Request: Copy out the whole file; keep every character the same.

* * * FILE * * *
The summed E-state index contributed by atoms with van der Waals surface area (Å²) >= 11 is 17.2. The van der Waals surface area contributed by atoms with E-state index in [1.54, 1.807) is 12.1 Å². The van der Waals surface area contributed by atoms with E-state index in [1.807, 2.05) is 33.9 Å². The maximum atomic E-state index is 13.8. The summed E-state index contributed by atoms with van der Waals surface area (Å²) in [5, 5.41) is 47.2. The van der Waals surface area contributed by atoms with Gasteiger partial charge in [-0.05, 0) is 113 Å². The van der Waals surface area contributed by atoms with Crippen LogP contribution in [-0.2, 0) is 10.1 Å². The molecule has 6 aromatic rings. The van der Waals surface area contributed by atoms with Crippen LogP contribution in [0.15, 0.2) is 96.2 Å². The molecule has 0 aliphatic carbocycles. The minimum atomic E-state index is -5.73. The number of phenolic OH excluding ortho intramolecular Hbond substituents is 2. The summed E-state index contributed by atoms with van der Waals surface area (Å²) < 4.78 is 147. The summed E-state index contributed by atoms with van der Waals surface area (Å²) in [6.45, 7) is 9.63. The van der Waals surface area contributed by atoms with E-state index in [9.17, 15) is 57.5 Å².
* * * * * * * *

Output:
The summed E-state index contributed by atoms with van der Waals surface area (Å²) >= 11 is 17.2. The van der Waals surface area contributed by atoms with E-state index in [1.54, 1.807) is 12.1 Å². The van der Waals surface area contributed by atoms with E-state index in [1.807, 2.05) is 33.9 Å². The maximum atomic E-state index is 13.8. The summed E-state index contributed by atoms with van der Waals surface area (Å²) in [5, 5.41) is 47.2. The van der Waals surface area contributed by atoms with Gasteiger partial charge in [-0.05, 0) is 113 Å². The van der Waals surface area contributed by atoms with Crippen LogP contribution in [-0.2, 0) is 10.1 Å². The molecule has 6 aromatic rings. The van der Waals surface area contributed by atoms with Crippen LogP contribution in [0.15, 0.2) is 96.2 Å². The molecule has 0 aliphatic carbocycles. The minimum atomic E-state index is -5.73. The number of phenolic OH excluding ortho intramolecular Hbond substituents is 2. The summed E-state index contributed by atoms with van der Waals surface area (Å²) < 4.78 is 147. The summed E-state index contributed by atoms with van der Waals surface area (Å²) in [6.45, 7) is 9.63. The van der Waals surface area contributed by atoms with E-state index in [9.17, 15) is 57.5 Å².